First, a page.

September 17, 2008

    OK, I’m shutting up already :o)

  45. #45 Dave Godfrey
    September 17, 2008

    When I look at the old restorations (including skeletal ones) most dinosaurs tend to look “sluggish”, with the dragging tail, you end up with a “stunned kangaroo” look. This sort of thing is one of the few times when post-modernism actually works (i.e. different ways of looking at the same evidence, influenced by different paradigms.) Mantell initially reconstructed Iguanodon with the proportions of a lizard, and these days we’re disappointed if a maniraptoran doesn’t get feathers. Charles Knight et al fall somewhere between these two extremes. (OK I know one is closer to the truth than the other two, but that’s not my point).

  46. #46 susan
    September 18, 2008

    One thing we can all agree on: sleeping animals are cute. Especially sleeping baby animals. Awwwwwww.

  47. #47 NaUm
    September 18, 2008

    Thanks, nice article.

  48. #48 TheBrummell
    September 20, 2008

    Regarding the poikilotherms, there’s a somewhat applicable quote from Charles Elton:

    All cold-blooded animals… spend an unexpectedly large porportion of their time doing nothing at all, or at any rate, nothing in particular.

    Perhaps they’re sleeping?

    I don’t know who Charles Elton is / was; this quotation comes from the front of Pennak (1978), a reference book about the aquatic invertebrates of eastern North America.

    Another person here hoping for a follow-up article with more odd sleeping animals. Thanks for putting this up.

  49. #49 seanupshaw
    November 10, 2008

    Is that penguin sleeping? Also do all girrafes sleep like that or is that just that one? How do elephants get up?

  50. #50 Vladimir Dinets
    November 5, 2010

    Glacier Bay, Alaska, is known as a place where humpback whales are often observed sleeping. They just float around like logs. I have a photo somewhere, but not much can be made out.

    I saw a giraffe sleeping on its side once, in South Luangwa Nat’l Park, Zambia (another one was standing by).

    As for small birds, sleeping preferences differ a lot between species. Grouse dive in the snow to sleep in winter, kingfishers always sleep on exposed low branches, etc. It’s been speculated that some tits also sleep under the snow on very cold nights, but no solid evidence exists, as far as I know.

  51. #51 Dartian
    November 8, 2010

    Vladimir:

    It’s been speculated that some tits also sleep under the snow on very cold nights, but no solid evidence exists, as far as I know.

    It’s not only parids that do it; there are quite a few small passerine species (such as buntings, finches, and goldcrests) that have been reported to dig holes into the snow, and to spend the night in these – see, e.g., Bagg (1943), Sulkava (1969), Novikov (1972), Lagerstr├Âm (1979), Helle (1980) and Pruitt (2005).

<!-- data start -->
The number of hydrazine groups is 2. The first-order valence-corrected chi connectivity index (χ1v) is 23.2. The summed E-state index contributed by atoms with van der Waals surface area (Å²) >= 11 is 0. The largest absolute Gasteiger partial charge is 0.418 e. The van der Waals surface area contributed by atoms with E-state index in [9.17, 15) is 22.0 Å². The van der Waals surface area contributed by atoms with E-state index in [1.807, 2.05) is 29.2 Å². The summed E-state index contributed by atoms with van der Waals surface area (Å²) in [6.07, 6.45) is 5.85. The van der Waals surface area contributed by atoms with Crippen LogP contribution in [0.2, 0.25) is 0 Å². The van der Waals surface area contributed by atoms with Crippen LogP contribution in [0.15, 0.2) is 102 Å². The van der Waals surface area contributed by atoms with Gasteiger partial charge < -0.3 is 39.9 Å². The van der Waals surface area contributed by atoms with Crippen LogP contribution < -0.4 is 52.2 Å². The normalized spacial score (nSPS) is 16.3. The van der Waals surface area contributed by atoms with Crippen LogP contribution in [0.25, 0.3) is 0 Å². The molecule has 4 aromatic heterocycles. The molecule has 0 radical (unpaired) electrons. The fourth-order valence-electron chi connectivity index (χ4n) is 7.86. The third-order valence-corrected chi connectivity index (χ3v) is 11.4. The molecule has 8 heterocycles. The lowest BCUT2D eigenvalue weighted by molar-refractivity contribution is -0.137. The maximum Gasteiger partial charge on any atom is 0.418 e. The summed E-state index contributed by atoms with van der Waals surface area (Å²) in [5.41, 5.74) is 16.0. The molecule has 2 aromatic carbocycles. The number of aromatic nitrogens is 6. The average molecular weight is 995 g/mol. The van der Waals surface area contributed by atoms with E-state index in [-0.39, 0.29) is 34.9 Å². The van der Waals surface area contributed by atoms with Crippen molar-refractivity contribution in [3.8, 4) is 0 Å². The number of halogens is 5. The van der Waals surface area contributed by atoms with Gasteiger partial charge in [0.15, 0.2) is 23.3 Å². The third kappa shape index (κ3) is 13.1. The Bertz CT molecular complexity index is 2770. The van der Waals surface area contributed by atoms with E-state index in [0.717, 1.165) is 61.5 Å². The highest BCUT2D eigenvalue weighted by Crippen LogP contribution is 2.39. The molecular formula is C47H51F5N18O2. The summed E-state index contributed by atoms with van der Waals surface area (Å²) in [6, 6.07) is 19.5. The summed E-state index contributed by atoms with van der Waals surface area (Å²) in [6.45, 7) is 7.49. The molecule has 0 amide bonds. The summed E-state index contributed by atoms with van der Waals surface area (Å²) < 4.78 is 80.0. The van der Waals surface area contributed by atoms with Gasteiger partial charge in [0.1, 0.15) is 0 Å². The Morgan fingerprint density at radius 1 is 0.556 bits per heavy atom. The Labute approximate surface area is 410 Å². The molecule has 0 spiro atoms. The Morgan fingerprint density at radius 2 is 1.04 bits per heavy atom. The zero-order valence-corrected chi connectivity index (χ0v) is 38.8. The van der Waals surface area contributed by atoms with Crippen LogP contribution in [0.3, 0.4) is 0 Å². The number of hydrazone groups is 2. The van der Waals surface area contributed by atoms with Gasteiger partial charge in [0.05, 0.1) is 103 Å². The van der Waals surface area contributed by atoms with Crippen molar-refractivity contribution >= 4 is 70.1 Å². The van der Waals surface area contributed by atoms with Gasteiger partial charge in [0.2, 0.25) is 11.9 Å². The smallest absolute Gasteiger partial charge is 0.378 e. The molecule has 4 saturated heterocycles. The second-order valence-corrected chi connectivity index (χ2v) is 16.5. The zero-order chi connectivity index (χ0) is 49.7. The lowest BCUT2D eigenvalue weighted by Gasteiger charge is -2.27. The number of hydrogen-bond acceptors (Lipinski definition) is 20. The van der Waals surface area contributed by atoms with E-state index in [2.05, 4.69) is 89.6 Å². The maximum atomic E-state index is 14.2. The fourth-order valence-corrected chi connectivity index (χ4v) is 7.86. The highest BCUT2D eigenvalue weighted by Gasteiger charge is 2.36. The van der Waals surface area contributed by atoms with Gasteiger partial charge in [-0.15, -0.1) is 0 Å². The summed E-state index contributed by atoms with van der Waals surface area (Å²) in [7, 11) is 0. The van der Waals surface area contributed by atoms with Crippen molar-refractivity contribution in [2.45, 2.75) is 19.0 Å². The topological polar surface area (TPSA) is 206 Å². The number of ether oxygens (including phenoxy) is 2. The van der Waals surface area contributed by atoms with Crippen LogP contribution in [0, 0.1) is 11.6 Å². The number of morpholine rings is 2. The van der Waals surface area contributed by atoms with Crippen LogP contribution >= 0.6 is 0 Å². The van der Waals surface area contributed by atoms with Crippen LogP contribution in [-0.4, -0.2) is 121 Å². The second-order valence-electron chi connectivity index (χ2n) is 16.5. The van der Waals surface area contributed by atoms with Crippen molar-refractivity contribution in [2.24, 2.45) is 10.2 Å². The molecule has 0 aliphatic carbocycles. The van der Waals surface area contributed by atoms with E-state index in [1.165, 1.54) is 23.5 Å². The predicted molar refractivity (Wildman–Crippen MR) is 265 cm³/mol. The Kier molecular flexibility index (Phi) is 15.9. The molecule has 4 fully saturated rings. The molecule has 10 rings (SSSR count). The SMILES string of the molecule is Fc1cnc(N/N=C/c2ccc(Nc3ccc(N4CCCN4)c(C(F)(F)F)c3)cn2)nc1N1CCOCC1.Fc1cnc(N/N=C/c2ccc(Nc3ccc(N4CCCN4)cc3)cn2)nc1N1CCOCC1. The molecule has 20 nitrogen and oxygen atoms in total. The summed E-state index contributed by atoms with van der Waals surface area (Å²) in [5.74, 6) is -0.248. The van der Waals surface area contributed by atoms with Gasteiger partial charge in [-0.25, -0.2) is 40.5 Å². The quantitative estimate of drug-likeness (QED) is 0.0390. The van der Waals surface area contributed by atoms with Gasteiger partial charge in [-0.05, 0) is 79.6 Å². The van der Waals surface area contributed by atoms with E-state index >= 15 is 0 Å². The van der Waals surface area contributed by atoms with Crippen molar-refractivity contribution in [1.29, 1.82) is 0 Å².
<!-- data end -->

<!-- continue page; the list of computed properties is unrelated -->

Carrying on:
While this phenomenon thus seems to be rather common, there do not seem to be many published photographs of the actual act of passerines digging into the snow. But after a bit of searching, I did manage to find this Finnish ornithology blog. The bird in the pictures is an Arctic redpoll Carduelis hornemanni which was photographed late in the afternoon while it was busy digging in the snow – presumably with the intent of spending the night there (the temperature at the time was -25┬░ C). For some reason, it gave up and flew away shortly after the photos were taken, however. (Incidentally, according to the observer the digging was mostly done with the wings.)

    References:

    Bagg, A.M. 1943. Snow buntings burrowing into snowdrifts. The Auk 60, 445.

    Helle, P. 1980. A great tit Parus major roosting in snow. Ornis Fennica 57, 175-176.

    Lagerstr├Âm, M. 1979. Goldcrests Regulus regulus roosting in the snow. Ornis Fennica 56, 170-172.

    Novikov, G.A. 1972. The use of under-snow refuges among small birds of the sparrow family. Aquilo, Series Zoologica 13, 95-97.

    Pruitt, W.O. 2005. Why and how to study a snowcover. Canadian Field-Naturalist 119, 118-128.

    Sulkava, S. 1969. On small birds spending the night in the snow. Aquilo, Series Zoologica 7, 33-37.

  52. #52 Darren Naish
    November 8, 2010

    Wow – I wish I knew this when I wrote the article. Some passerines dig with their wings?

  53. #53 Dartian
    November 8, 2010

    Some passerines dig with their wings?

    At least this one seems to, according to the description. (Of course, snow consistency probably makes a big difference; I’d expect such digging to be relatively easy for the bird when the conditions are very cold and the snow is ‘dry’.)

  54. #54 David Marjanovi─ç
    November 8, 2010

    It’s like taking a dust bath, I suppose.